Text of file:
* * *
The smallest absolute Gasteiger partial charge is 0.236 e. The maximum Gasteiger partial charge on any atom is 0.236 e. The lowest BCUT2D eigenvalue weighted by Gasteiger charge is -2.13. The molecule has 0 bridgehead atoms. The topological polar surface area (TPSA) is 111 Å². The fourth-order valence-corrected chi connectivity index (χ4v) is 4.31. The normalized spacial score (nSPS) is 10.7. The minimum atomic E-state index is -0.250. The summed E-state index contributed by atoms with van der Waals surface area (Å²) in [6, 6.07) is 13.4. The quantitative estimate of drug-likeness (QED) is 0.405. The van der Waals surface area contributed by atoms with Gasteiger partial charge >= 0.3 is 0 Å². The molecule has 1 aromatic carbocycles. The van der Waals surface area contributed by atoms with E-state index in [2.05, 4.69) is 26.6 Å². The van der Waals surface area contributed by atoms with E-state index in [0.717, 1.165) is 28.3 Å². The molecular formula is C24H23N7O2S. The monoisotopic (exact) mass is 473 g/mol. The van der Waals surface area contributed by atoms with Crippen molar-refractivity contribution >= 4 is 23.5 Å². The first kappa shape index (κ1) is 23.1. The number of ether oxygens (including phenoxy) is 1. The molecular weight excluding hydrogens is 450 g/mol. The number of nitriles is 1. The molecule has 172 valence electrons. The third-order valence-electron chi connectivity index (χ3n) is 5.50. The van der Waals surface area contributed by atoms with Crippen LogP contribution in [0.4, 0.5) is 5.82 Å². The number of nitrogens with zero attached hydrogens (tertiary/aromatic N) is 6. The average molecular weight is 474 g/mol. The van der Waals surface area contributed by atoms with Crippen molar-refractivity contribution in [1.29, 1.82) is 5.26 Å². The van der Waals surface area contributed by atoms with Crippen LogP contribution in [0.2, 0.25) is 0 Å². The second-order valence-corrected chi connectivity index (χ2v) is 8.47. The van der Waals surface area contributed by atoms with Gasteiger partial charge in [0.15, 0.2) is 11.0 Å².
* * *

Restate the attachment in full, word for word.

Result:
The smallest absolute Gasteiger partial charge is 0.236 e. The maximum Gasteiger partial charge on any atom is 0.236 e. The lowest BCUT2D eigenvalue weighted by Gasteiger charge is -2.13. The molecule has 0 bridgehead atoms. The topological polar surface area (TPSA) is 111 Å². The fourth-order valence-corrected chi connectivity index (χ4v) is 4.31. The normalized spacial score (nSPS) is 10.7. The minimum atomic E-state index is -0.250. The summed E-state index contributed by atoms with van der Waals surface area (Å²) in [6, 6.07) is 13.4. The quantitative estimate of drug-likeness (QED) is 0.405. The van der Waals surface area contributed by atoms with Gasteiger partial charge >= 0.3 is 0 Å². The molecule has 1 aromatic carbocycles. The van der Waals surface area contributed by atoms with E-state index in [2.05, 4.69) is 26.6 Å². The van der Waals surface area contributed by atoms with E-state index in [0.717, 1.165) is 28.3 Å². The molecular formula is C24H23N7O2S. The monoisotopic (exact) mass is 473 g/mol. The van der Waals surface area contributed by atoms with Crippen molar-refractivity contribution >= 4 is 23.5 Å². The first kappa shape index (κ1) is 23.1. The number of ether oxygens (including phenoxy) is 1. The molecular weight excluding hydrogens is 450 g/mol. The number of nitriles is 1. The molecule has 172 valence electrons. The third-order valence-electron chi connectivity index (χ3n) is 5.50. The van der Waals surface area contributed by atoms with Crippen LogP contribution in [0.4, 0.5) is 5.82 Å². The number of nitrogens with zero attached hydrogens (tertiary/aromatic N) is 6. The average molecular weight is 474 g/mol. The van der Waals surface area contributed by atoms with Crippen molar-refractivity contribution in [1.29, 1.82) is 5.26 Å². The van der Waals surface area contributed by atoms with Crippen LogP contribution in [0.2, 0.25) is 0 Å². The second-order valence-corrected chi connectivity index (χ2v) is 8.47. The van der Waals surface area contributed by atoms with Gasteiger partial charge in [0.15, 0.2) is 11.0 Å².